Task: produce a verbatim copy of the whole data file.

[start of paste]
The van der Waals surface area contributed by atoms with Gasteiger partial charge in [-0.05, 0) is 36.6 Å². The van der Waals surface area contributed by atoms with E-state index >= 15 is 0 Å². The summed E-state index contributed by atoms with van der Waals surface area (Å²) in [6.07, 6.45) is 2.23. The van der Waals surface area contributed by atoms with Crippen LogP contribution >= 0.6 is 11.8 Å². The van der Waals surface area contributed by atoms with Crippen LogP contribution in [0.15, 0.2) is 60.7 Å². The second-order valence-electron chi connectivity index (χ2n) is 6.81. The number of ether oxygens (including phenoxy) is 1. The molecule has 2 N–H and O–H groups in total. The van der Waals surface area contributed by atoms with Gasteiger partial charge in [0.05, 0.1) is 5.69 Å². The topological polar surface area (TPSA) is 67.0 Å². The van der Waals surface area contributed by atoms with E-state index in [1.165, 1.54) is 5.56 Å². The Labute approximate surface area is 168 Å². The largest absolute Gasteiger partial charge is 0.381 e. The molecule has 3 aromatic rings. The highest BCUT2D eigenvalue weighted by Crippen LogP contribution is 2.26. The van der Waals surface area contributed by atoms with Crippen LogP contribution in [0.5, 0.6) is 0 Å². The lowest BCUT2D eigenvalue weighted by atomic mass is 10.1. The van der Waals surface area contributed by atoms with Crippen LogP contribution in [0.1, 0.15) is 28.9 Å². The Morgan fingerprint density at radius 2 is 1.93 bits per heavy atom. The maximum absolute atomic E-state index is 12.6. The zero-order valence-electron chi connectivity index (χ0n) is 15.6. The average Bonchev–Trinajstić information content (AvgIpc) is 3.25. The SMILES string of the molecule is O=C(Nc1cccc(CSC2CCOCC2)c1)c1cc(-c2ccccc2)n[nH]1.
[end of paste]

The van der Waals surface area contributed by atoms with Gasteiger partial charge in [-0.05, 0) is 36.6 Å². The van der Waals surface area contributed by atoms with E-state index >= 15 is 0 Å². The summed E-state index contributed by atoms with van der Waals surface area (Å²) in [6.07, 6.45) is 2.23. The van der Waals surface area contributed by atoms with Crippen LogP contribution >= 0.6 is 11.8 Å². The van der Waals surface area contributed by atoms with Crippen LogP contribution in [0.15, 0.2) is 60.7 Å². The second-order valence-electron chi connectivity index (χ2n) is 6.81. The number of ether oxygens (including phenoxy) is 1. The molecule has 2 N–H and O–H groups in total. The van der Waals surface area contributed by atoms with Gasteiger partial charge in [0.05, 0.1) is 5.69 Å². The topological polar surface area (TPSA) is 67.0 Å². The van der Waals surface area contributed by atoms with E-state index in [1.165, 1.54) is 5.56 Å². The Labute approximate surface area is 168 Å². The largest absolute Gasteiger partial charge is 0.381 e. The molecule has 3 aromatic rings. The highest BCUT2D eigenvalue weighted by Crippen LogP contribution is 2.26. The van der Waals surface area contributed by atoms with Crippen LogP contribution in [0.5, 0.6) is 0 Å². The lowest BCUT2D eigenvalue weighted by atomic mass is 10.1. The van der Waals surface area contributed by atoms with Crippen LogP contribution in [0.1, 0.15) is 28.9 Å². The Morgan fingerprint density at radius 2 is 1.93 bits per heavy atom. The maximum absolute atomic E-state index is 12.6. The zero-order valence-electron chi connectivity index (χ0n) is 15.6. The average Bonchev–Trinajstić information content (AvgIpc) is 3.25. The SMILES string of the molecule is O=C(Nc1cccc(CSC2CCOCC2)c1)c1cc(-c2ccccc2)n[nH]1.